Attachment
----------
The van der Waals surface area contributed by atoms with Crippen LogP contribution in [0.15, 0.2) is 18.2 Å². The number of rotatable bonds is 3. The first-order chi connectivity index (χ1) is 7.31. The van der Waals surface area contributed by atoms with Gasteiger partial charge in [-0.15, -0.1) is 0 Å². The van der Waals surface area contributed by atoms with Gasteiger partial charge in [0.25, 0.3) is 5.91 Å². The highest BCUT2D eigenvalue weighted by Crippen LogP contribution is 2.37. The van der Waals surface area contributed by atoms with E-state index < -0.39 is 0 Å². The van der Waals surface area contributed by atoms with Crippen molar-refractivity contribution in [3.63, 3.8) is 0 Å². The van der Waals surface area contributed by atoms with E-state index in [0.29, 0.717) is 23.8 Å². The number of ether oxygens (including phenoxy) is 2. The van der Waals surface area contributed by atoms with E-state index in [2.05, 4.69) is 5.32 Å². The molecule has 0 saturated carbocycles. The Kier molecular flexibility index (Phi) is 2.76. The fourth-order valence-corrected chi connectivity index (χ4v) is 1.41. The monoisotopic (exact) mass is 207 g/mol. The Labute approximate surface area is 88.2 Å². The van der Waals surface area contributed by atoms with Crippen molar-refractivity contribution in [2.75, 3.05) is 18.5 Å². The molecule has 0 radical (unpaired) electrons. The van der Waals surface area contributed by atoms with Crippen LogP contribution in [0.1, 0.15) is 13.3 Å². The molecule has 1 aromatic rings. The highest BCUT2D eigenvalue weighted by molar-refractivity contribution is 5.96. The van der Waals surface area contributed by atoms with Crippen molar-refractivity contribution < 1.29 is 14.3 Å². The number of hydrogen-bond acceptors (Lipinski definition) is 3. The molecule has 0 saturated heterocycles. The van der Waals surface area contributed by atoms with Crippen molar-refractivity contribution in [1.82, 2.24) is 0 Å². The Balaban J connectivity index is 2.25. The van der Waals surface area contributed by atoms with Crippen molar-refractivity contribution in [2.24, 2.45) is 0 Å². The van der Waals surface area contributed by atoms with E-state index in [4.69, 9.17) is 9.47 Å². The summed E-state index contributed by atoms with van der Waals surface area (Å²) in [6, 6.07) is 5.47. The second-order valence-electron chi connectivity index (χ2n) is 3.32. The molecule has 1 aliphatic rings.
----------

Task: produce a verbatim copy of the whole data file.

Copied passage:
The van der Waals surface area contributed by atoms with Crippen LogP contribution in [0.15, 0.2) is 18.2 Å². The number of rotatable bonds is 3. The first-order chi connectivity index (χ1) is 7.31. The van der Waals surface area contributed by atoms with Gasteiger partial charge in [-0.15, -0.1) is 0 Å². The van der Waals surface area contributed by atoms with Gasteiger partial charge in [0.25, 0.3) is 5.91 Å². The highest BCUT2D eigenvalue weighted by Crippen LogP contribution is 2.37. The van der Waals surface area contributed by atoms with E-state index < -0.39 is 0 Å². The van der Waals surface area contributed by atoms with Crippen molar-refractivity contribution in [3.63, 3.8) is 0 Å². The van der Waals surface area contributed by atoms with E-state index in [0.29, 0.717) is 23.8 Å². The number of ether oxygens (including phenoxy) is 2. The van der Waals surface area contributed by atoms with E-state index in [2.05, 4.69) is 5.32 Å². The molecule has 0 saturated carbocycles. The Kier molecular flexibility index (Phi) is 2.76. The fourth-order valence-corrected chi connectivity index (χ4v) is 1.41. The monoisotopic (exact) mass is 207 g/mol. The Labute approximate surface area is 88.2 Å². The van der Waals surface area contributed by atoms with Crippen molar-refractivity contribution in [2.75, 3.05) is 18.5 Å². The molecule has 0 radical (unpaired) electrons. The van der Waals surface area contributed by atoms with Crippen LogP contribution in [0.1, 0.15) is 13.3 Å². The molecule has 1 aromatic rings. The highest BCUT2D eigenvalue weighted by molar-refractivity contribution is 5.96. The van der Waals surface area contributed by atoms with Crippen molar-refractivity contribution < 1.29 is 14.3 Å². The number of hydrogen-bond acceptors (Lipinski definition) is 3. The molecule has 0 saturated heterocycles. The van der Waals surface area contributed by atoms with Crippen molar-refractivity contribution in [1.82, 2.24) is 0 Å². The Balaban J connectivity index is 2.25. The van der Waals surface area contributed by atoms with Crippen molar-refractivity contribution in [2.24, 2.45) is 0 Å². The van der Waals surface area contributed by atoms with E-state index in [4.69, 9.17) is 9.47 Å². The summed E-state index contributed by atoms with van der Waals surface area (Å²) in [6, 6.07) is 5.47. The second-order valence-electron chi connectivity index (χ2n) is 3.32. The molecule has 1 aliphatic rings.